Pique Your Interest: NCoBC2014 Conference Course Synopses
New Insights for the Diagnosis of Benign Breast Disease
Tuesday, March 18 at 2:10pm during the Clinical Track Breakout
Tuesday, March 18 – 8:00-8:30am as part of plenary [in place of previously scheduled "DCIS – The Dilemma Continues]
Melvin J. Silverstein, MD, FACS
Director, Breast Program, Hoag Memorial Hospital Presbyterian
Clinical Professor of Surgery, Keck School of Medicine
University of Southern California
Oncoplastic breast conservation combines oncologic surgery with plastic surgical principles. While standard oncologic resection often results in a deformed breast, oncoplastic resection attempts to widely excise the cancer while achieving a good or excellent cosmetic result. This type of surgery is generally used in patients with tumors 5 cm in extent or smaller. Patients with larger tumors often require mastectomy.
What happens when a patient with a large tumor, great than 5 cm, wants breast preservation? What if the tumor is multifocal or multicentric, can oncoplastic breast preserving surgery still be used? What if a patient needs a mastectomy but refuses?
This talk will present a series of patients, all of whom were correctly counseled to have a mastectomy. All of whom refused. Most of the tumors were multifocal or multicentric and between 5 -10 cm in extent. Some of the tumors were in relatively small breasts. Oncoplastic surgery was pushed to the extreme and all of the cases were successfully excised using state-of-the art oncoplastic resections.
Data will be shown comparing more than 60 extreme oncoplastic cases with more that 200 standard oncoplastic reduction excisions.
Update on Accelerated Partial Breast Irradiation
Tuesday March 18 at 10:30am
Reshma Jagsi, MD
Associate Professor, Department of Radiation Oncology University of Michigan
Adjuvant radiation therapy has traditionally been administered to the whole breast over five to six weeks. However, concerns have arisen regarding the convenience, access, and cost of this approach. If radiation is administered to only part of the breast, relatively large doses per fraction may be tolerable and allow for substantial acceleration of treatment. Therefore, inspired by findings that suggest that the majority of local recurrences after breast-conserving surgery occur in the region of the tumor bed, investigators have been motivated to explore accelerated partial breast irradiation (APBI). Many techniques of administering APBI exist.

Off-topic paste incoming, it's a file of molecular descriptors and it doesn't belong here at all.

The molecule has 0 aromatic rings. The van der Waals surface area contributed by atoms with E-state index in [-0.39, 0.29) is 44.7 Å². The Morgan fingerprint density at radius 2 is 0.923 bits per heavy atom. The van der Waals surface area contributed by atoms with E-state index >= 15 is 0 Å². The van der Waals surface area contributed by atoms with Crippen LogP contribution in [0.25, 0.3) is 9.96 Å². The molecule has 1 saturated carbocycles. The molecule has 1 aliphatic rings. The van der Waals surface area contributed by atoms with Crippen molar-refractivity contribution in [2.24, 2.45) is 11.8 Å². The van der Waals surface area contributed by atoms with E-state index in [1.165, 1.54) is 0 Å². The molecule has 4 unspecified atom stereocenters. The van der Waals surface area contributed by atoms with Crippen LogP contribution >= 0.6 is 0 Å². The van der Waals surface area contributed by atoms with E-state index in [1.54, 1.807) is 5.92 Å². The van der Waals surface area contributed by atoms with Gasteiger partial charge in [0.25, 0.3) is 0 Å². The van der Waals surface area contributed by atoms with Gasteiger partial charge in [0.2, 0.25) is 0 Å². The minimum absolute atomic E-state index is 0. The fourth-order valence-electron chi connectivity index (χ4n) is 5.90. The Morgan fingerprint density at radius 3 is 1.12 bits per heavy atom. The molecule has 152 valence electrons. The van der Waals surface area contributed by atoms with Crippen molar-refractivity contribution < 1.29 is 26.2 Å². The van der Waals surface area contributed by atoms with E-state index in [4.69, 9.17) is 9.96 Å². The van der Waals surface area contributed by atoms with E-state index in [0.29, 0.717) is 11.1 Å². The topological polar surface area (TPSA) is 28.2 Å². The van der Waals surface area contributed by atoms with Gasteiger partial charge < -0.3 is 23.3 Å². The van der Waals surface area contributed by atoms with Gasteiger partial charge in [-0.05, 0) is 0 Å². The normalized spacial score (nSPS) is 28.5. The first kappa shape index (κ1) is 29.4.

In this session, the speaker will review the rationale for APBI, the variety of techniques that are under investigation, and the evolving evidence regarding patient selection, efficacy, and toxicity in this setting.
This session will discuss the variety of different techniques available for delivery of APBI, describe patient and pathologic features that may guide appropriate case selection, and review evolving evidence regarding the efficacy and toxicity of various APBI approaches.
Conducting a Breast Health Needs Assessment – Where to Begin?
Saturday March 15 - 8:15 – 8:45am in the Navigation Pre-session
Jeremy Patch, MPH
Community Health Analyst
Susan G. Komen
A community needs assessment can be a critical tool for program planning, including navigation programs. Needs assessments help an organization understand the people it serves and how they access and progress through the healthcare system, including bringing to light barriers to accessing care.
Topics discussed will include how to
- begin a breast health needs assessment
- identify key stakeholders and critical resources
- budget appropriately to assure sound funding
- gain support from administration
- use the assessment for program planning purposes
Think Globally, Act Locally — Reducing Costs in Breast Imaging
Wednesday, March 19th at 2:00-2:30pm in the plenary session
Gerald Kolb, JD
Chief Executive Officer, Ikonopedia, Inc.
The Affordable Care Act — Obamacare — is a fact-of-life for healthcare providers that will drive change across the industry. As with most change that occurs in human endeavor, there will be winners and there will be losers, both individually and organizationally, as we move through the process of change. In this session, the presenter will develop a clear understanding of the basics of healthcare economics and attendees will take away the basics necessary to immediately begin reducing costs in breast imaging — while providing higher quality care.